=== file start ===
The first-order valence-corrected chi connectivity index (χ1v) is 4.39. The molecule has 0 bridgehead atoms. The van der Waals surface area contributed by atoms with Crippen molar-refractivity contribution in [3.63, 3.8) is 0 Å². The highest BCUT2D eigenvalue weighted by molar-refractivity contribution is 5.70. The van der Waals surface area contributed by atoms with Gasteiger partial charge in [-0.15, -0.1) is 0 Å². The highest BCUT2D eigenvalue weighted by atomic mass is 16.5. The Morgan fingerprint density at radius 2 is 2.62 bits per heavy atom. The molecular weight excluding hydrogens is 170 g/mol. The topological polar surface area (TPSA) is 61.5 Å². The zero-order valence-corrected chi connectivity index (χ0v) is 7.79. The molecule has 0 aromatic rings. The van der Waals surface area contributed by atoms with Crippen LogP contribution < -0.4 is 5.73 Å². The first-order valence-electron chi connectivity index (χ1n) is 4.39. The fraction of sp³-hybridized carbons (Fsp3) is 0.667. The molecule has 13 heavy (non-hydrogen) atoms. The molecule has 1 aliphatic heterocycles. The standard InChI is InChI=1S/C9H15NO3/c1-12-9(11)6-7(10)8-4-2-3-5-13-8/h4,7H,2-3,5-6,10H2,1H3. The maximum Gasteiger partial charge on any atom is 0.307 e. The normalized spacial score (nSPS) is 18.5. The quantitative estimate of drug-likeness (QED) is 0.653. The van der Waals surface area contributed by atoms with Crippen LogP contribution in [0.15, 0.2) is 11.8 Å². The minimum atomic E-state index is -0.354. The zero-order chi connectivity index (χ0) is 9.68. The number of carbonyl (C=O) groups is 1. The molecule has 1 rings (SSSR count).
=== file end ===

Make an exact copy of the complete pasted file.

The first-order valence-corrected chi connectivity index (χ1v) is 4.39. The molecule has 0 bridgehead atoms. The van der Waals surface area contributed by atoms with Crippen molar-refractivity contribution in [3.63, 3.8) is 0 Å². The highest BCUT2D eigenvalue weighted by molar-refractivity contribution is 5.70. The van der Waals surface area contributed by atoms with Gasteiger partial charge in [-0.15, -0.1) is 0 Å². The highest BCUT2D eigenvalue weighted by atomic mass is 16.5. The Morgan fingerprint density at radius 2 is 2.62 bits per heavy atom. The molecular weight excluding hydrogens is 170 g/mol. The topological polar surface area (TPSA) is 61.5 Å². The zero-order valence-corrected chi connectivity index (χ0v) is 7.79. The molecule has 0 aromatic rings. The van der Waals surface area contributed by atoms with Crippen LogP contribution < -0.4 is 5.73 Å². The first-order valence-electron chi connectivity index (χ1n) is 4.39. The fraction of sp³-hybridized carbons (Fsp3) is 0.667. The molecule has 13 heavy (non-hydrogen) atoms. The molecule has 1 aliphatic heterocycles. The standard InChI is InChI=1S/C9H15NO3/c1-12-9(11)6-7(10)8-4-2-3-5-13-8/h4,7H,2-3,5-6,10H2,1H3. The maximum Gasteiger partial charge on any atom is 0.307 e. The normalized spacial score (nSPS) is 18.5. The quantitative estimate of drug-likeness (QED) is 0.653. The van der Waals surface area contributed by atoms with Crippen LogP contribution in [0.15, 0.2) is 11.8 Å². The minimum atomic E-state index is -0.354. The zero-order chi connectivity index (χ0) is 9.68. The number of carbonyl (C=O) groups is 1. The molecule has 1 rings (SSSR count).